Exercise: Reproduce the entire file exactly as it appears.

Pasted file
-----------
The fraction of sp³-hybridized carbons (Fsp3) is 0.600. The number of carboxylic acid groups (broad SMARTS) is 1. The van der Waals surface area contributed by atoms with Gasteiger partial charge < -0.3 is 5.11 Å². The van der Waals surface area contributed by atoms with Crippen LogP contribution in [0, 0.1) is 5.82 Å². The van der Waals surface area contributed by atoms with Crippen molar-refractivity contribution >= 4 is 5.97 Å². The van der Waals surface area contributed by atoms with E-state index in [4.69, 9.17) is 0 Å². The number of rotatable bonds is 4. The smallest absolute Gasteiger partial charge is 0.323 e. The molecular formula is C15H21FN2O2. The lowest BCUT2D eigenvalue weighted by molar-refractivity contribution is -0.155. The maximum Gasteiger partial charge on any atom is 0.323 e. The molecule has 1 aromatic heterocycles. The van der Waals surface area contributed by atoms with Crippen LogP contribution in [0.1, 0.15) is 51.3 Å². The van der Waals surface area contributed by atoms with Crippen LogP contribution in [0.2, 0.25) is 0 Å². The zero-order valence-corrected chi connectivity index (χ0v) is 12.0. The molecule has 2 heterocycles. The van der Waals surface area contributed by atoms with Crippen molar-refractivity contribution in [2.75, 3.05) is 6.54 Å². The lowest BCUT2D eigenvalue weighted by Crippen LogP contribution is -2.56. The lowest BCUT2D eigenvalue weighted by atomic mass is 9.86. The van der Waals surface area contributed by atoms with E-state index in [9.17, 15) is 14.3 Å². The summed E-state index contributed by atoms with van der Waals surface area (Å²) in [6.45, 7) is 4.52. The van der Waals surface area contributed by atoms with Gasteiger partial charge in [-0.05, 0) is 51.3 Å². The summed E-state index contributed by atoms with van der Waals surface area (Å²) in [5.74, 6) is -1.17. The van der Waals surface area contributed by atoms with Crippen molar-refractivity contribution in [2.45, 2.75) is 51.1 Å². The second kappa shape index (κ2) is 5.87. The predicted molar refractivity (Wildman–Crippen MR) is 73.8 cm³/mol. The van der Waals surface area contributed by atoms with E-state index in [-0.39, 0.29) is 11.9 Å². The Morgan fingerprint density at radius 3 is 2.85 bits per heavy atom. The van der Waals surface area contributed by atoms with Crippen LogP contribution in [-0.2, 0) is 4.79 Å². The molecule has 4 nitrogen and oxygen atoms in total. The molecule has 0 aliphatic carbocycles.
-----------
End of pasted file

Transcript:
The fraction of sp³-hybridized carbons (Fsp3) is 0.600. The number of carboxylic acid groups (broad SMARTS) is 1. The van der Waals surface area contributed by atoms with Gasteiger partial charge < -0.3 is 5.11 Å². The van der Waals surface area contributed by atoms with Crippen LogP contribution in [0, 0.1) is 5.82 Å². The van der Waals surface area contributed by atoms with Crippen molar-refractivity contribution >= 4 is 5.97 Å². The van der Waals surface area contributed by atoms with E-state index in [4.69, 9.17) is 0 Å². The number of rotatable bonds is 4. The smallest absolute Gasteiger partial charge is 0.323 e. The molecular formula is C15H21FN2O2. The lowest BCUT2D eigenvalue weighted by molar-refractivity contribution is -0.155. The maximum Gasteiger partial charge on any atom is 0.323 e. The molecule has 1 aromatic heterocycles. The van der Waals surface area contributed by atoms with Crippen LogP contribution in [0.1, 0.15) is 51.3 Å². The van der Waals surface area contributed by atoms with Crippen LogP contribution in [0.2, 0.25) is 0 Å². The zero-order valence-corrected chi connectivity index (χ0v) is 12.0. The molecule has 2 heterocycles. The van der Waals surface area contributed by atoms with Crippen molar-refractivity contribution in [2.75, 3.05) is 6.54 Å². The lowest BCUT2D eigenvalue weighted by Crippen LogP contribution is -2.56. The lowest BCUT2D eigenvalue weighted by atomic mass is 9.86. The van der Waals surface area contributed by atoms with E-state index in [9.17, 15) is 14.3 Å². The summed E-state index contributed by atoms with van der Waals surface area (Å²) in [6.45, 7) is 4.52. The van der Waals surface area contributed by atoms with Gasteiger partial charge in [-0.05, 0) is 51.3 Å². The summed E-state index contributed by atoms with van der Waals surface area (Å²) in [5.74, 6) is -1.17. The van der Waals surface area contributed by atoms with Crippen molar-refractivity contribution in [2.45, 2.75) is 51.1 Å². The second kappa shape index (κ2) is 5.87. The predicted molar refractivity (Wildman–Crippen MR) is 73.8 cm³/mol. The van der Waals surface area contributed by atoms with E-state index in [-0.39, 0.29) is 11.9 Å². The Morgan fingerprint density at radius 3 is 2.85 bits per heavy atom. The van der Waals surface area contributed by atoms with Crippen LogP contribution in [-0.2, 0) is 4.79 Å². The molecule has 4 nitrogen and oxygen atoms in total. The molecule has 0 aliphatic carbocycles.